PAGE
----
Comment: I've been using Linux since...

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I've been using Linux since...

...the late 1990s but I dual-boot with Windows because most of my friends and family have fallen for the FUD created by Microsoft and companies dependent on Microsoft so I need Windows for certain tasks. That list has gotten very small over the last couple years.

I've used a lot of Linux distros (there are hundreds) but because Red Hat was the simplest in the late 90s, that's what I went with. When Red Hat stopped making a desktop version of their Linux OS, I went with the community version called Fedora Core. Then Red Hat took over that project and under their sponsorship it has become, in my opinion, the most innovative distro in existence. It's basically a testbed for all the latest versions of open-source software, which is fun for the initiated, but can sometimes be buggy for awhile and if you don't understand what you're doing you can lose your system. So, even though I think Fedora is the best distro, I'd recommend Ubuntu Linux for newbies.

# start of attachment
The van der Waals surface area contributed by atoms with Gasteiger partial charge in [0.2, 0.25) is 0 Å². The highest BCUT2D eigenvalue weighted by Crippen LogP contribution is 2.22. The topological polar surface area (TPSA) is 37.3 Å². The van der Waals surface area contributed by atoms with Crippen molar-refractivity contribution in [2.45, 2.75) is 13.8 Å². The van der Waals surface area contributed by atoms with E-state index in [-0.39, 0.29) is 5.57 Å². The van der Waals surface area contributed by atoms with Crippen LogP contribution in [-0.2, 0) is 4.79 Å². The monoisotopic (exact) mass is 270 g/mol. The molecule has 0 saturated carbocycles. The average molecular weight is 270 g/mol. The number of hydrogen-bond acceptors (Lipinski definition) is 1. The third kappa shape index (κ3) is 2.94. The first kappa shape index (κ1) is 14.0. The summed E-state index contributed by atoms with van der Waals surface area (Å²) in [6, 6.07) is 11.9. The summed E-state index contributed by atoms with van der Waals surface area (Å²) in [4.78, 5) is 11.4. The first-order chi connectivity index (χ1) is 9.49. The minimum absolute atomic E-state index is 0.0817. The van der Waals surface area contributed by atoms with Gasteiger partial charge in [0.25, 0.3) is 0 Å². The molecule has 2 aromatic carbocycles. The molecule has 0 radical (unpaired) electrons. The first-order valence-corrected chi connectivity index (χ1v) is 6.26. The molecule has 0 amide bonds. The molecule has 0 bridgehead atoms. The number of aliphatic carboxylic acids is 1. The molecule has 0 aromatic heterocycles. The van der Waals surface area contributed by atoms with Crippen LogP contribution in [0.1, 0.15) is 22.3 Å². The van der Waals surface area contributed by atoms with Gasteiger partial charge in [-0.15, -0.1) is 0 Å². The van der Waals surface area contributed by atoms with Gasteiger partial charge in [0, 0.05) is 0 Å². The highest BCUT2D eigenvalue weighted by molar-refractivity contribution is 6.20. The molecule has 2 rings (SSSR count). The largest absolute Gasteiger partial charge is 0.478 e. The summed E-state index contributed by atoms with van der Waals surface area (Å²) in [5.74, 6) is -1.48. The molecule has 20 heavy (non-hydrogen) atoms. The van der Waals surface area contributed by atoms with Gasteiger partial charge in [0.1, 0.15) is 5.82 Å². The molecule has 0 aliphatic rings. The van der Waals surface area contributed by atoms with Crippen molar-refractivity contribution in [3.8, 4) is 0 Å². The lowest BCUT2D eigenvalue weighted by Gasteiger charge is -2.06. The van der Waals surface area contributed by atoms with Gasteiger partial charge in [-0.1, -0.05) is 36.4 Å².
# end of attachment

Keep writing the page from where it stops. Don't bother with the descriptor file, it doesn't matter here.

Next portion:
Trust me, folks...there's nothing to be afraid of. Firefox and Chrome are both available and LibreOffice will read all of your MS Office files. Plus, there's an application that has a list of thousands of other open-source applications to add simply by selecting them and clicking a button. No going to Websites or hunting for stuff on Google if you don't want, it's all right there on your desktop. Start the app, search by keyword, select, click a button ... done.

Also, in order to dual-boot (run Windows and Linux on the same machine), use Windows' "Shrink" feature to create, say, a 20GB partition on your HDD, download Ubuntu, burn it to a CD/DVD, put it in your drive, reboot and install. Ubuntu (and pretty much all other Linux distros) will detect Windows and install a bootloader, which will add a menu to let you choose between Linux and Windows at startup. You can leave all your songs, photos and documents on Windows, because Linux can see across partitions and safely access all your Windows files. Want to listen to a song stored on Windows? Start the music player on Linux and point it at your music folder on Windows. That simple.


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Fuck 'em all, we don't need 'em